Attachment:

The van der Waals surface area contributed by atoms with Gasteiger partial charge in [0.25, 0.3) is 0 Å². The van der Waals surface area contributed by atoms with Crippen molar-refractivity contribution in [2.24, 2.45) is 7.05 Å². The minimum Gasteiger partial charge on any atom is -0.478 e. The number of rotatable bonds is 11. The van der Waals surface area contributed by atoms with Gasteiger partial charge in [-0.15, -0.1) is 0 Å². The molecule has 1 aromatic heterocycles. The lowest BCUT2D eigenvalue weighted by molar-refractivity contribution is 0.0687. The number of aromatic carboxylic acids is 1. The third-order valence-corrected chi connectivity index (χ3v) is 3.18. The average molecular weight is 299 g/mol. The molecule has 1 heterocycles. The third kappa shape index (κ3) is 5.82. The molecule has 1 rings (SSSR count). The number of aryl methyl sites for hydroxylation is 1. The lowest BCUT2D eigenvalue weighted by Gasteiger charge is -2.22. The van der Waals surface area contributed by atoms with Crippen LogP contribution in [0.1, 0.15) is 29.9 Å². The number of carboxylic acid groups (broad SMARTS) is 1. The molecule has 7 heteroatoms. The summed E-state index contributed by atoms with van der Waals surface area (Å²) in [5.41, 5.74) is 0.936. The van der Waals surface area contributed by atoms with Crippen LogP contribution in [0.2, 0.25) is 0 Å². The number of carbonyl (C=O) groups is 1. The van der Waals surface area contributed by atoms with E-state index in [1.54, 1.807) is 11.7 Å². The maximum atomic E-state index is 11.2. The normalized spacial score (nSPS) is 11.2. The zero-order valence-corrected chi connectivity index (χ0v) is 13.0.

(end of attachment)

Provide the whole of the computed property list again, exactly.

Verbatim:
The van der Waals surface area contributed by atoms with Gasteiger partial charge in [0.25, 0.3) is 0 Å². The van der Waals surface area contributed by atoms with Crippen molar-refractivity contribution in [2.24, 2.45) is 7.05 Å². The minimum Gasteiger partial charge on any atom is -0.478 e. The number of rotatable bonds is 11. The van der Waals surface area contributed by atoms with Gasteiger partial charge in [-0.15, -0.1) is 0 Å². The molecule has 1 aromatic heterocycles. The lowest BCUT2D eigenvalue weighted by molar-refractivity contribution is 0.0687. The number of aromatic carboxylic acids is 1. The third-order valence-corrected chi connectivity index (χ3v) is 3.18. The average molecular weight is 299 g/mol. The molecule has 1 heterocycles. The third kappa shape index (κ3) is 5.82. The molecule has 1 rings (SSSR count). The number of aryl methyl sites for hydroxylation is 1. The lowest BCUT2D eigenvalue weighted by Gasteiger charge is -2.22. The van der Waals surface area contributed by atoms with Crippen LogP contribution in [0.1, 0.15) is 29.9 Å². The number of carboxylic acid groups (broad SMARTS) is 1. The molecule has 7 heteroatoms. The summed E-state index contributed by atoms with van der Waals surface area (Å²) in [5.41, 5.74) is 0.936. The van der Waals surface area contributed by atoms with Crippen LogP contribution in [0.2, 0.25) is 0 Å². The number of carbonyl (C=O) groups is 1. The van der Waals surface area contributed by atoms with E-state index in [1.54, 1.807) is 11.7 Å². The maximum atomic E-state index is 11.2. The normalized spacial score (nSPS) is 11.2. The zero-order valence-corrected chi connectivity index (χ0v) is 13.0.